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Inventing the new Negro : narrative, culture, and ethnography

Inventing the new Negro : narrative, culture, and ethnography / Daphne Lamothe.
Lamothe, Daphne Mary.
Philadelphia : University of Pennsylvania Press, [2008], ©2008.

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232 pages; 24 cm
"It is no coincidence, Daphne Lamothe writes, that so many black writers and intellectuals of the first half of the twentieth century either trained formally as ethnographers or worked as amateur collectors of folklore and folk culture. In Inventing the New Negro Lamothe explores the process by which key figures such as Zora Neale Hurston, Katherine Dunham, W. E. B. Du Bois, James Weldon Johnson, and Sterling Brown adapted ethnography and folklore in their narratives to create a cohesive, collective, and modern black identity." "Lamothe explores how these figures assumed the roles of self-reflective translators and explicators of African American and African diasporic cultures to Western, largely white audiences."--BOOK JACKET.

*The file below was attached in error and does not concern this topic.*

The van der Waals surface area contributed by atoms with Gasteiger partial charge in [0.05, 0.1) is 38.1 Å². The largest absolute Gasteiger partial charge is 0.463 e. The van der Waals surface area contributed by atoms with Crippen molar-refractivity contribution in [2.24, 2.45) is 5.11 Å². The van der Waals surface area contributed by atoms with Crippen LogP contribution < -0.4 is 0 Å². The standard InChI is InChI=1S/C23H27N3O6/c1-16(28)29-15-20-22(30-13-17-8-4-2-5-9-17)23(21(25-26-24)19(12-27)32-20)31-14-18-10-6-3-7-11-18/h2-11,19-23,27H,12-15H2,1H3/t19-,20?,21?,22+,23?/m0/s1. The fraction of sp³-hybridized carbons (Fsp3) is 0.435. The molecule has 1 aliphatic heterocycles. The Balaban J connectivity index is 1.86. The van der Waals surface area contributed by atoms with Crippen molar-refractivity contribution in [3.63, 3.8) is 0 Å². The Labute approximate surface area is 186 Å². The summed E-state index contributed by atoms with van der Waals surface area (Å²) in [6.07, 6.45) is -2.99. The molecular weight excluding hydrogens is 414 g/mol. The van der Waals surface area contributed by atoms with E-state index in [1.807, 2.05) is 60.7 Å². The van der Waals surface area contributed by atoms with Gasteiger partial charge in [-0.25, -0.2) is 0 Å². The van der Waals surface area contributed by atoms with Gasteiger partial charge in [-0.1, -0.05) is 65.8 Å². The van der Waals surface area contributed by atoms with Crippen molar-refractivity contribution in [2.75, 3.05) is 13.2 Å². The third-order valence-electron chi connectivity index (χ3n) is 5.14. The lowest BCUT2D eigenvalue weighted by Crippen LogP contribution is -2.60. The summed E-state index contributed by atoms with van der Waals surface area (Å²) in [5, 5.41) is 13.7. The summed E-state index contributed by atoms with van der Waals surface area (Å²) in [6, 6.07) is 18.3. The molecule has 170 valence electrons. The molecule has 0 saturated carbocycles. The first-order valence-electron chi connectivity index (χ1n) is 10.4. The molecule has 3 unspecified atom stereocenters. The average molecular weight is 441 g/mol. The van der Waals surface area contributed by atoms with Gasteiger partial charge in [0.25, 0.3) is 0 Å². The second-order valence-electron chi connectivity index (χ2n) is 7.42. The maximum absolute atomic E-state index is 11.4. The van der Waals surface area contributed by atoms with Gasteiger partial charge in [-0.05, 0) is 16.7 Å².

Bibliography (note)
  • Includes bibliographical references (p. [183]-217) and index.
1. Ethnography and the New Negro Imagination -- 2. Men of Science in the Post-Slavery Era -- 3. Raising the Veil: Racial Divides and Ethnographic Crossings in The Souls of Black Folk -- 4. Striking Out into the Interior: Travel, Imperialism, and Ethnographic Perspectives in The Autobiography of an Ex-Colored Man -- 5. Living Culture in Sterling Brown's Southern Road -- 6. Woman Dancing Culture: Katherine Dunham's Dance/Anthropology -- 7. Narrative Dissonance: Conflict and Contradiction in Hurston's Caribbean Ethnography -- 8. Their Eyes Were Watching God and the Vodou Intertext -- 9. Afterword.
  • 9780812240931 (alk. paper)
  • 0812240936 (alk. paper)
  • 2008007777
  • 40015637470
  • ocn212432492
  • 212432492
  • SCSB-5417660
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